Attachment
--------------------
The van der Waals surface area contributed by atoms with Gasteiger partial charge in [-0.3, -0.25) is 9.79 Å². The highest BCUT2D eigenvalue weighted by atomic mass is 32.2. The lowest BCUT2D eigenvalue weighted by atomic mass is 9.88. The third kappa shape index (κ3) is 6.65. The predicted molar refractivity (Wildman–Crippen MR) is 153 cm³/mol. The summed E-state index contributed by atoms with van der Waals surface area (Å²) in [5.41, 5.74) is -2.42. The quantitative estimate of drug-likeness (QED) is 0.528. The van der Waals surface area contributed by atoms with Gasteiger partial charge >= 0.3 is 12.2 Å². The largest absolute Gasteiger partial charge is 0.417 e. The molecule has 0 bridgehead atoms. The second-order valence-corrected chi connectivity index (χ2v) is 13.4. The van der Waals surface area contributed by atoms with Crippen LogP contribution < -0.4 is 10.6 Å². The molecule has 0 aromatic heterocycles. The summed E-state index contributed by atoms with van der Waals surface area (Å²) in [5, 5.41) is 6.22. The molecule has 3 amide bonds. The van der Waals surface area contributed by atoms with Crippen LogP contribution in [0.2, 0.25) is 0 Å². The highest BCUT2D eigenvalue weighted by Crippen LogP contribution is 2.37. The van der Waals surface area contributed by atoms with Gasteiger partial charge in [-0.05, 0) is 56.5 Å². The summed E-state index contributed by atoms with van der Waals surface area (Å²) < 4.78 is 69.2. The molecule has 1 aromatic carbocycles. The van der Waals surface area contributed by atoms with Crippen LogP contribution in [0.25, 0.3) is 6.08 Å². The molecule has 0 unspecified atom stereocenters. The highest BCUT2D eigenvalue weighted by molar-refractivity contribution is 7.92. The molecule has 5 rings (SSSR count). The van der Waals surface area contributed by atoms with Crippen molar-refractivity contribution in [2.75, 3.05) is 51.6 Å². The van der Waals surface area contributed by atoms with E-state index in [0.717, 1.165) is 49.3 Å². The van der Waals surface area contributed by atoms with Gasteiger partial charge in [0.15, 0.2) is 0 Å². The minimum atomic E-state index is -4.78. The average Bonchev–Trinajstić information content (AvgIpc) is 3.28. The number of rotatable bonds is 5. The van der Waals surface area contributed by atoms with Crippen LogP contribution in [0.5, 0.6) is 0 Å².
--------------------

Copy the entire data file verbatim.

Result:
The van der Waals surface area contributed by atoms with Gasteiger partial charge in [-0.3, -0.25) is 9.79 Å². The highest BCUT2D eigenvalue weighted by atomic mass is 32.2. The lowest BCUT2D eigenvalue weighted by atomic mass is 9.88. The third kappa shape index (κ3) is 6.65. The predicted molar refractivity (Wildman–Crippen MR) is 153 cm³/mol. The summed E-state index contributed by atoms with van der Waals surface area (Å²) in [5.41, 5.74) is -2.42. The quantitative estimate of drug-likeness (QED) is 0.528. The van der Waals surface area contributed by atoms with Gasteiger partial charge >= 0.3 is 12.2 Å². The largest absolute Gasteiger partial charge is 0.417 e. The molecule has 0 bridgehead atoms. The second-order valence-corrected chi connectivity index (χ2v) is 13.4. The van der Waals surface area contributed by atoms with Crippen LogP contribution < -0.4 is 10.6 Å². The molecule has 0 aromatic heterocycles. The summed E-state index contributed by atoms with van der Waals surface area (Å²) in [5, 5.41) is 6.22. The molecule has 3 amide bonds. The van der Waals surface area contributed by atoms with Crippen LogP contribution in [0.2, 0.25) is 0 Å². The highest BCUT2D eigenvalue weighted by Crippen LogP contribution is 2.37. The van der Waals surface area contributed by atoms with Gasteiger partial charge in [-0.05, 0) is 56.5 Å². The summed E-state index contributed by atoms with van der Waals surface area (Å²) < 4.78 is 69.2. The molecule has 1 aromatic carbocycles. The van der Waals surface area contributed by atoms with Crippen LogP contribution in [0.25, 0.3) is 6.08 Å². The molecule has 0 unspecified atom stereocenters. The highest BCUT2D eigenvalue weighted by molar-refractivity contribution is 7.92. The molecule has 5 rings (SSSR count). The van der Waals surface area contributed by atoms with Crippen molar-refractivity contribution in [2.75, 3.05) is 51.6 Å². The van der Waals surface area contributed by atoms with E-state index in [0.717, 1.165) is 49.3 Å². The van der Waals surface area contributed by atoms with Gasteiger partial charge in [0.15, 0.2) is 0 Å². The minimum atomic E-state index is -4.78. The average Bonchev–Trinajstić information content (AvgIpc) is 3.28. The number of rotatable bonds is 5. The van der Waals surface area contributed by atoms with Crippen LogP contribution in [0.5, 0.6) is 0 Å².